The general picture I gathered along this road was of the dissolution of a people in face of incursions from outside. This was really a false impression, but it was very much reinforced when Rev. Muller took me to a tent-camp just outside Chibougamau, called Doré Lake, whose inhabitants, he said, suffered from a number of disturbing trends normally associated with urban life, drunkenness, prostitution, domestic violence, and the like. The Chief of this particular little camp was a middle-aged man, Jimmy Mianscum, who typified what I later came to recognize as the characteristics of many local Chieftains across the country. His life was in a state of dissolution, like those of his people, and yet he was fully aware of the injustices that had been heaped upon them by the newcomers. Later I learned that these people, the original inhabitants of the land Chibougamau had been built on, had been moved at least six times as their place of occupation was needed by the newcomers, who were naturally assumed to have priority over the original inhabitants.
We went from Doré Lake to Mistissini, where one of the leaders unfolded a large map of Quebec and explained to me the legal situation: since 1763 at least, by order of the Royal Proclamation dividing North America between France and Britain, it had been forbidden for land to be occupied before a negotiation had been conducted between the government and the local, Indian, inhabitants. My informant spread his hand across the map of Quebec, and said, “This has never been done in Quebec, so here we have a land that has never been surrendered, and this gives us the legal right to forbid entry to any developer.”
What could be worse, I thought (from the fastness of my urban assumptions), than to have no other home but a tent? Jimmy Mianscum had written up a statement that he gave to me describing how their land had been seized from under them. And of how, heaping insult on injury, the provincial game wardens, enforcing laws drawn up as if the Crees did not exist, would seize any moose they might kill even in the far depths of their wilderness in the middle of winter, when they really needed it for food.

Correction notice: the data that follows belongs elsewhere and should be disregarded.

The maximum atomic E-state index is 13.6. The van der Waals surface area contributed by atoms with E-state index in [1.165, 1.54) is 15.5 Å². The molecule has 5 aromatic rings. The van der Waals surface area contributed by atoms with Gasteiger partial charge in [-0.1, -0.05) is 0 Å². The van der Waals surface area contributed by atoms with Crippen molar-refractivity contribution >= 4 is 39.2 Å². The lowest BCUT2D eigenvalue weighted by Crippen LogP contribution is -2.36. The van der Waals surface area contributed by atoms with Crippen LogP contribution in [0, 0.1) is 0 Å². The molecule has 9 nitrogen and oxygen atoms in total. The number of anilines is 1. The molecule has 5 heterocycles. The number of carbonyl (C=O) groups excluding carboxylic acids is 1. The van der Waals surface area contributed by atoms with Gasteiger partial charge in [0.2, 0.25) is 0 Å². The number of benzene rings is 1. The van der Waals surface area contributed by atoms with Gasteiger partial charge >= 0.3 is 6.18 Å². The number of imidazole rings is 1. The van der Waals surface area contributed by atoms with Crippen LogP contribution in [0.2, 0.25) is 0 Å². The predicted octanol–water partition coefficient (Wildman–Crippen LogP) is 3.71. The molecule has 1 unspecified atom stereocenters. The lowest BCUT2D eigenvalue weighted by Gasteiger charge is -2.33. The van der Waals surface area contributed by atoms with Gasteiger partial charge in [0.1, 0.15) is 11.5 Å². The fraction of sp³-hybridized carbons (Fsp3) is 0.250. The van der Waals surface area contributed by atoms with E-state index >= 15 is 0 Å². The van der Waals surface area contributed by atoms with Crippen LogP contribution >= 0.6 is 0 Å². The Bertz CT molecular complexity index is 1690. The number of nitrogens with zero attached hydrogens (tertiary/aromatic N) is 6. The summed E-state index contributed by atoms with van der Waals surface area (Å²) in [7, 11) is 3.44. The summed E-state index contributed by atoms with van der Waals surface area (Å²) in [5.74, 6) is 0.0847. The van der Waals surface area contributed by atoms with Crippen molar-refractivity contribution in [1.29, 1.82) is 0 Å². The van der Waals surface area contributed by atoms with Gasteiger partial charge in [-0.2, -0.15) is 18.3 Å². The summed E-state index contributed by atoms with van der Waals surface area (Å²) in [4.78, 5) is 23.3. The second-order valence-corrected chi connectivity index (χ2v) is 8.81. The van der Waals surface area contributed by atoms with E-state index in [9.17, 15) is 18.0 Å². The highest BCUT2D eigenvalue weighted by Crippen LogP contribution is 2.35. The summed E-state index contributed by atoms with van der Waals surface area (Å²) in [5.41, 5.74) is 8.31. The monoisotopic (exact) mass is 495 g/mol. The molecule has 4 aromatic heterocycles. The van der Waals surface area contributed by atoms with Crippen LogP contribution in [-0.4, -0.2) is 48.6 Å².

By the time you reach Chibougamau, you are in what might be described as the typical Canadian landscape --- hundreds of lakes, linked by dozens of rivers and streams running everywhere --- a landscape that in the eyes of Euro-Canadians is good only for mineral or forest extraction, or for the hunting and fishing tourism that is so popular across the country. That the Crees and other Indians who had occupied the land for millenia might need it for subsistence was not something that appeared to have been taken into account by the authorities who eventually, as they moved slowly northwards, began to oppress the local inhabitants by their very presence.
This was a long process for me, getting into the heads of these people whose vision of the land and its inhabitants --- people, animals, birds, trees, fish, lakes, rocks, rivers, hills, each of which was granted equal importance in their cosmology --- required from me a complete rethinking of my basic assumptions. That this profound attitude to life should have arisen from people who appeared to be the poorest among us, the least endowed with wealth or possibilities or learning, and many of whom could not speak to us in our own language, was simply another level of complexity laden upon this barely educated young man who had wandered among them.
I don’t want to endow their attitudes with magical properties. It is a fact, however, that if one takes the totality of what we are confronted by now, the drastic challenges we are throwing at the Earth and its support systems, we do need to pause and consider what these indigenous inhabitants are telling us. To take an obvious and pertinent example, if one compares the government policy towards the Alberta Tar Sands, which calls for a 700 per cent increase in the shipping of heavy bitumen oils through Vancouver and the beautiful West Coast of Canada, with all its attendant risks, with the dismayed and almost desperate opposition of the indigenous peoples whose lands lie along the way, then it is not hard to come to the conclusion that we need to pay heed to their caution.